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Crypto has recovered from China’s FUD over a dozen times in the last 12 years

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Crypto has recovered from China’s FUD over a dozen times in the last 12 years. Following “breaking” reports that the People’s Bank of China has ruled all cryptocurrency transactions unlawful, the price of Bitcoin plummeted 5% today.

With that in mind, let’s take a look back over the previous 12 years of Chinese disinformation. To see if we can identify any trends.

China banned ‘virtual currencies’ for the first time in 2009

China’s regulators have never been crypto enthusiasts. China’s Ministry of Culture and Ministry of Commerce banned the use of “virtual currency” for selling real-world commodities in 2009. When blockchain-based digital currencies were still in their infancy. Despite the fact that the action did not explicitly target Bitcoin (BTC), it appears to have set the tone for a decade of anti-crypto legislation.

The first Bitcoin-specific ban hit in 2013

The People’s Bank of China (PBoC) banned Chinese financial institutions from processing Bitcoin transactions in 2013. Describing crypto as a currency with “no actual significance”. BTC’s price fell below $1,000 as a result of the announcement. Which came at a time when BTC China, or BTCC, was the largest crypto exchange by volume. Within a few weeks, the asset was back to normal.

Fake ban threats plagued 2014

A false news report on the Sina Weibo website in March stated that China’s central bank planned to ban all Bitcoin transactions in the nation in less than a month. The news turned out to be false, however, Bitcoin’s price continued to rise.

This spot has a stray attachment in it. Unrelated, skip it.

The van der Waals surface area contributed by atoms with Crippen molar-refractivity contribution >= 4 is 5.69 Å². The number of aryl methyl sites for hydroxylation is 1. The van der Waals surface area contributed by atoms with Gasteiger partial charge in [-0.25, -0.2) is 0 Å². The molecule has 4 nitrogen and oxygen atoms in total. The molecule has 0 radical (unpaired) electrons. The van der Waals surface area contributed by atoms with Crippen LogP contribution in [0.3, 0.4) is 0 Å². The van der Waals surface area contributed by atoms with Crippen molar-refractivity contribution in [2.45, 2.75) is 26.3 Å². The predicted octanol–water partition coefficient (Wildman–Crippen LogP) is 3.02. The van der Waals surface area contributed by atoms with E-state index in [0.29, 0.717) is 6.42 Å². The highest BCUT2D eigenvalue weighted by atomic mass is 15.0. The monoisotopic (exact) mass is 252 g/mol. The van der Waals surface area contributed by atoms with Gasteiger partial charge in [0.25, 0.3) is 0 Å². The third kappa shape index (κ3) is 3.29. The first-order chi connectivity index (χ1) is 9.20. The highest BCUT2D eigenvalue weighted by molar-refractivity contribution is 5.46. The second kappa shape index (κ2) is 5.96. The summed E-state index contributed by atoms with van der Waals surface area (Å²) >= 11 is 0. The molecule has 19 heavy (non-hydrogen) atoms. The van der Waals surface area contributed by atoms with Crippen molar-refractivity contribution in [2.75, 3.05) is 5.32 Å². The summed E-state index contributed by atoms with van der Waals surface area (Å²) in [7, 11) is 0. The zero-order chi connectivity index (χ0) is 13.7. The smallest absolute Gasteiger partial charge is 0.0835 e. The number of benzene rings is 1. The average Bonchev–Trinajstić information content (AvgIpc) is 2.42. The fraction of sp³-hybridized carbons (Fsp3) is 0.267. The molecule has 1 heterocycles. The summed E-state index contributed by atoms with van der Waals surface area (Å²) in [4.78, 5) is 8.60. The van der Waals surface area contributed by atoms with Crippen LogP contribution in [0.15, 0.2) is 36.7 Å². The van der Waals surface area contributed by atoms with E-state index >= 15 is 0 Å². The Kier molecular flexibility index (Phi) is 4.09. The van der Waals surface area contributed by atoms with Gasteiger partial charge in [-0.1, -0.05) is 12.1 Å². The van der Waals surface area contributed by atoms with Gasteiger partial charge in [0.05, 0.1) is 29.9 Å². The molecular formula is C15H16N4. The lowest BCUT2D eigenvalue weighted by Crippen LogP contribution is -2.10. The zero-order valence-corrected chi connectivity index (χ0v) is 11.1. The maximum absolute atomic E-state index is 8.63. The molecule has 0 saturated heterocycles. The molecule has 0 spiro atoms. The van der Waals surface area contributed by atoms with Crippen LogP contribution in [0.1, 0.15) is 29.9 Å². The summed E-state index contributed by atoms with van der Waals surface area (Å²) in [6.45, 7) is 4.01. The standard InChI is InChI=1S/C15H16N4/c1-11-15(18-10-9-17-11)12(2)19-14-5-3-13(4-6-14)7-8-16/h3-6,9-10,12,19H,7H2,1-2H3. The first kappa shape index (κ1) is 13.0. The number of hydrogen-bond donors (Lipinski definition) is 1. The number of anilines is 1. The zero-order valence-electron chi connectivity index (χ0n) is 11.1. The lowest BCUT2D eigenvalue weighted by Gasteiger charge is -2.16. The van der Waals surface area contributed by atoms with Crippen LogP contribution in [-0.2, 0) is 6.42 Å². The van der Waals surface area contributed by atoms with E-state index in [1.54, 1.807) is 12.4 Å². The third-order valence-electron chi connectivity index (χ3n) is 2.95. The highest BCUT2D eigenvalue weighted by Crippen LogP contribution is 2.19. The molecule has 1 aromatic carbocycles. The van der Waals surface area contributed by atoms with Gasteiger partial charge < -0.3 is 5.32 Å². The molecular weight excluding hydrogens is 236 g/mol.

Around the same time, China-based crypto exchange FXBTC announced its closure in the face of regulatory threats to prohibit exchanges. Bitcoin’s decline from $709 to $346 might be attributed to a mixture of both occurrences.

Despite the fact that it was undeniably gory, the price quickly recovered and was back above $600 by the end of May.

A Chinese exchange hack briefly tanked prices in 2016

Bitfinex, a prominent Hong Kong-based crypto exchange, was the target of one of the greatest cyberattacks in August 2016. While not being directly owned by China. Attackers took about 119,756 BTC, valued at more than $5 billion at the time of publishing. And some of the money is still being traced. The announcement of the big exchange breach is estimated to have triggered a 10% decrease in the BTC price across two days at the time. However, by September, prices had returned to pre-hack levels.

The Chinese government barred exchanges from servicing domestic customers in September, and the People’s Bank of China declared that Chinese residents would not be able to finance initial coin offerings.

Bitcoin rose from the $4,000s to a then-all-time high price of almost $20,000 in three months.

When BTCC said it was going down due to the government’s “ban” (it’s still operational) and the PBoC deputy governor saying “Bitcoin’s body” would float down the river one day, the cryptocurrency was on its way to one of its largest bull runs ever.